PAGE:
ESD.68J | Spring 2006 | Graduate
Communications and Information Policy

Syllabus

Course Meeting Times

Lectures: 2 sessions / week, 1.5 hours / session

Summary

Productive life is ever more difficult without access to advanced telecommunications networks, both wireless and wired, and the information and services available through the Internet. As networking technologies pervade our lives, they engage public policy concerns ever more directly. Good engineering design increasingly must anticipate both public policy tussles and business strategy imperatives. At the same time, technical innovations are reshaping the possibility space for implementing effective public policies across many domains, including public safety, consumer privacy, media diversity, and economic development.

This team-taught, multi-disciplinary elective course focuses on the interplay of technology, policy, economics, and business strategy in public telecommunications and Internet networks. The course aims to equip students with techniques useful for exploring the social and economic impacts of design decisions and, conversely, for designing engineering systems consistent with social and economic requirements. It provides an essential foundation for student research (thesis or otherwise) in this domain.

Students will work in teams on design challenges drawn from pressing debates at the frontiers of communications networking and information policy. Class lectures, discussions and readings will develop the background necessary to support knowledgeable exploration of selected design challenges, as well as provide overviews of additional topics of interest.

Prerequisites

ESD.10 (Introduction to Technology and Policy), or permission of instructor. Students who have not taken ESD.10 are encouraged to familiarize themselves with Stone, Deborah. Policy Paradox: The Art of Political Decision Making. New York, NY: W.W. Norton, 2001. ISBN: 0393976254.

Textbook

Buy at MIT Press Nuechterlein, J., and P. Weiser. Digital Crossroads: American Telecommunications Policy in the Internet Age. Cambridge, MA: MIT Press, 2005. ISBN: 0262140918.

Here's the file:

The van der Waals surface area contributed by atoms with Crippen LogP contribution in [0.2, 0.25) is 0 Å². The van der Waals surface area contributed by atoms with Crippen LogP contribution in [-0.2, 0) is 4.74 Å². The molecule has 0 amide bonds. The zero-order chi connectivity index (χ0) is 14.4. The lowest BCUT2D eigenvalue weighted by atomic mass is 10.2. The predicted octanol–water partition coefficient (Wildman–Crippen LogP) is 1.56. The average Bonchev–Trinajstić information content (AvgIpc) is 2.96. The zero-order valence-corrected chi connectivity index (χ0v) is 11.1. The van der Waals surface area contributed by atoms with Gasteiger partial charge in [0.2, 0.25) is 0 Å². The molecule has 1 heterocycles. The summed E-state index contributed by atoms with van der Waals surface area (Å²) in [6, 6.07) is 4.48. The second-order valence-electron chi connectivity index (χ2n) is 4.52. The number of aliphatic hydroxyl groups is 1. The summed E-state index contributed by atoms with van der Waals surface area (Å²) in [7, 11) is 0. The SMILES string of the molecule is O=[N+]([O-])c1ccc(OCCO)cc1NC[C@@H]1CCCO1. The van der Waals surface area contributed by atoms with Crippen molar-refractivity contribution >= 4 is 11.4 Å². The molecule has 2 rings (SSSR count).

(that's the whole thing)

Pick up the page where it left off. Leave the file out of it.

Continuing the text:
Grading

Evaluation will be based on following:

ACTIVITIES PERCENTAGES
Class Participation 20%
A Short (5 page) Mid-term Paper 20%
A Final Team Project (comprised of a Proposal, Presentation, and Final (20 page) Paper) 60%

Assignments

  • Readings: Readings are an integral part of this course. Students who indicate that they are prepared will be called on in class to explain the main ideas from assigned readings. Quality of explanation will be factored into the evaluation of class participation.
  • Mid-term Paper: The class will be given a written piece of policy advocacy on themes relevant to the course. Students will then be expected to write a paper that analyzes the piece’s arguments and rhetorical techniques.
  • Final Project: Students will work in teams to develop a final project, based on their selection of one design challenge from several options to be provided by the instructors.

Course Layout

Module 1: Technology (Clark)

An overview of technical topics underpinning the course, including the Internet’s architecture, application design, and wired and wireless networking technologies.

Module 2: Policy: Rationale and Methods (Gillett and Lehr)

  • Why have regulators been so involved in telecommunications?
  • Overview of methods of technical and policy analysis applicable to the final project. Discussion of problem definition and issue framing for topics with interwoven technical, social, economic, and political dimensions.

Module 3: Deep Dives (All)

This section of the course will provide the necessary background to support the topics offered as design challenges. It is broken into four submodules:

  • Module 3a: Spectrum Policy (Lehr)
  • Module 3b: Copyright and other Information-related Policies (Field)
  • Module 3c: Interconnection of Internet Service Providers (Lehr)
  • Module 3d: Broadband Access (Gillett and Guests)

Module 4: Additional Lectures

While students are preparing their final projects, additional lecturers will be invited to address the class on additional topics of interest.

  • Internet Governance (Guest Scott Bradner, Harvard University)
  • Open Access, or Making Money Openly (Clark)
  • One Laptop per Child (aka $100 laptop); the Internet and Developing Countries (Michail Bletsas, MIT Media Lab)

Module 5: Student Presentations

Classroom presentation and discussion of final projects.